More on the racist roots of our founding

When the Revolutionary War began, the odds of a united, continental effort to resist the British seemed nearly impossible. Few on either side of the Atlantic expected thirteen colonies to stick together in a war against their cultural cousins. In this pathbreaking book, Robert Parkinson argues that to unify the patriot side, political and communications leaders linked British tyranny to colonial prejudices, stereotypes, and fears about insurrectionary slaves and violent Indians. Manipulating newspaper networks, Washington, Jefferson, Adams, Franklin, and their fellow agitators broadcast stories of British agents inciting African Americans and Indians to take up arms against the American rebellion. Using rhetoric like “domestic insurrectionists” and “merciless savages,” the founding fathers rallied the people around a common enemy and made racial prejudice a cornerstone of the new Republic.

. . . Patriots through both an ideological appeal to popular rights and a wartime movement against a host of British-recruited slaves and Indians forged a racialized, exclusionary model of American citizenship. (Robert G. Parkinson’s new book, The Common Cause: Creating Race and Nation in the American Revolution, and New York Times, 7/6/16)

Photo by Nick Pezzillo Flickr/creativecommons

Photo by Nick Pezzillo

For the past few days, and long before, we’ve been talking about reconciliation. Specifically, if we are ever to solve the nightmare of racial strife, a US Truth and Reconciliation Commission comprises the inevitable centerpiece to that national conversation.

Reconciliation commissions are forums that “allow diverse constituencies to tell their sides of the story and examine the history and results of gross violations of human rights.” (Ronald C. Slye). Only in a safe place, immune to legal prosecution or punishment, can the offending and offended parties come together to analyze historical injustices and their impact today, and find sustainable remedies. Similar commissions succeeded in South Africa, even in Germany following that holocaust. When is it our turn?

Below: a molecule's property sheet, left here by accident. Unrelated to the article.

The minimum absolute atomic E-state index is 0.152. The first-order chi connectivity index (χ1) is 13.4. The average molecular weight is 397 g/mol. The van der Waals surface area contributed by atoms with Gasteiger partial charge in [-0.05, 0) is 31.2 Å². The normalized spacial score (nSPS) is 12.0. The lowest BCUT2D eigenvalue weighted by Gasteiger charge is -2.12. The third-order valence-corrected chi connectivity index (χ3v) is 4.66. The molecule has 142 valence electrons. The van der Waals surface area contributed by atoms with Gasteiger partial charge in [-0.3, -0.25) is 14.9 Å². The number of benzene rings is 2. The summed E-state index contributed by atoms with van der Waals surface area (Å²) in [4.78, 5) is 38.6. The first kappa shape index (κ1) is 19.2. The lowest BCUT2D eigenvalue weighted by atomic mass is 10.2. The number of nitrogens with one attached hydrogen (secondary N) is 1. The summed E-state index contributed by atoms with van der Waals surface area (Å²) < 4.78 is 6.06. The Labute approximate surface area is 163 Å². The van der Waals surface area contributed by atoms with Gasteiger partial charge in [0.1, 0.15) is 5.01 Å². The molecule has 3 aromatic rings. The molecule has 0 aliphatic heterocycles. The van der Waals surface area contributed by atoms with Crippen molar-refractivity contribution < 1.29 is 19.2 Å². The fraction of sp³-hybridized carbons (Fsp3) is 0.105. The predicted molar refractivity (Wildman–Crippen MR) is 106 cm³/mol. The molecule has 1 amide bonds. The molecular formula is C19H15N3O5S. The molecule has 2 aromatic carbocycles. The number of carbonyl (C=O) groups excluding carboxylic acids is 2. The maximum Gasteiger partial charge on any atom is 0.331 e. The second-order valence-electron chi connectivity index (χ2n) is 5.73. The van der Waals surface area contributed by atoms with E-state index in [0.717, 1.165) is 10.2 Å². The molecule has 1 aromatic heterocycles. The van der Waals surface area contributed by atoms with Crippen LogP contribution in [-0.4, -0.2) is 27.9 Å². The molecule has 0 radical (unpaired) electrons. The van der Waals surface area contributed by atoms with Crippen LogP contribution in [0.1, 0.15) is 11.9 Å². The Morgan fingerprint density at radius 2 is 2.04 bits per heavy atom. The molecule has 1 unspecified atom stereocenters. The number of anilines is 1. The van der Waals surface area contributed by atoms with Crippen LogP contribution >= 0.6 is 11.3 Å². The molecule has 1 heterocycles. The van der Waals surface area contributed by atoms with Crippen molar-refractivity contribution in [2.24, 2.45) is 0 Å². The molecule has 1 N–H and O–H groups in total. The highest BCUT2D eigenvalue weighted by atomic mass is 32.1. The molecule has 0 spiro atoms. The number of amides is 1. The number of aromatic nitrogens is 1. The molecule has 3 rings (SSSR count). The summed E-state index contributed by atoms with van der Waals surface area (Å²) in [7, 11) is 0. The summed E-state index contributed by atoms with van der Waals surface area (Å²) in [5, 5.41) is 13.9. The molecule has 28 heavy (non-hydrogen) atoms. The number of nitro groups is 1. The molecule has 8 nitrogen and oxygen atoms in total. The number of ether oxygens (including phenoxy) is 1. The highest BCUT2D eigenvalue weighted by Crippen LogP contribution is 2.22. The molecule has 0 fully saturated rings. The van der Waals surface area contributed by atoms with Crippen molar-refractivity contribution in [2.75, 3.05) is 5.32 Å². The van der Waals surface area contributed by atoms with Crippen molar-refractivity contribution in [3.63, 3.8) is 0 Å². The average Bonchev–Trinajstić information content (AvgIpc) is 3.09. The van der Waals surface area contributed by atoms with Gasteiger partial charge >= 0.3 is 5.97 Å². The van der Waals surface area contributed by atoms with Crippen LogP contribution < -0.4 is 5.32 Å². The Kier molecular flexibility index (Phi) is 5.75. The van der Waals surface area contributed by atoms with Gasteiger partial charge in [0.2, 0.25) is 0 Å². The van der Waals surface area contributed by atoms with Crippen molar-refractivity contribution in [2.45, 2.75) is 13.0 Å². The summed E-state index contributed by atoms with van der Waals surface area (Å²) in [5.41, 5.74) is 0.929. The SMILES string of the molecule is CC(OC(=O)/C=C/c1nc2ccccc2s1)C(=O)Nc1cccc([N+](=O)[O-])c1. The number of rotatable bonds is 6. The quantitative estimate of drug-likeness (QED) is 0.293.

A Commission is necessary to solve racial problems, yes, but it is much more than that: Living through that mutual conversation, the experience itself, is the tonic for the cure. Reconciliation brings mutual understanding, forgiveness, respect, and, ultimately, a love shared. It is possible to love this country. It is agreeably humankind’s greatest and most hopeful experiment in modern democracy; however it was founded as the world’s first constitutional apartheid state. Only a US Truth and Reconciliation Commission will allow all of us to acknowledge our shared past, take responsibility for past wrongs, and pave the way to a better future.

The truth shall set us free, when we all agree what the truth is.


Here are some resources on how you can help establish a US Truth and Reconciliation Commission.

More . . . 


Alison Gardner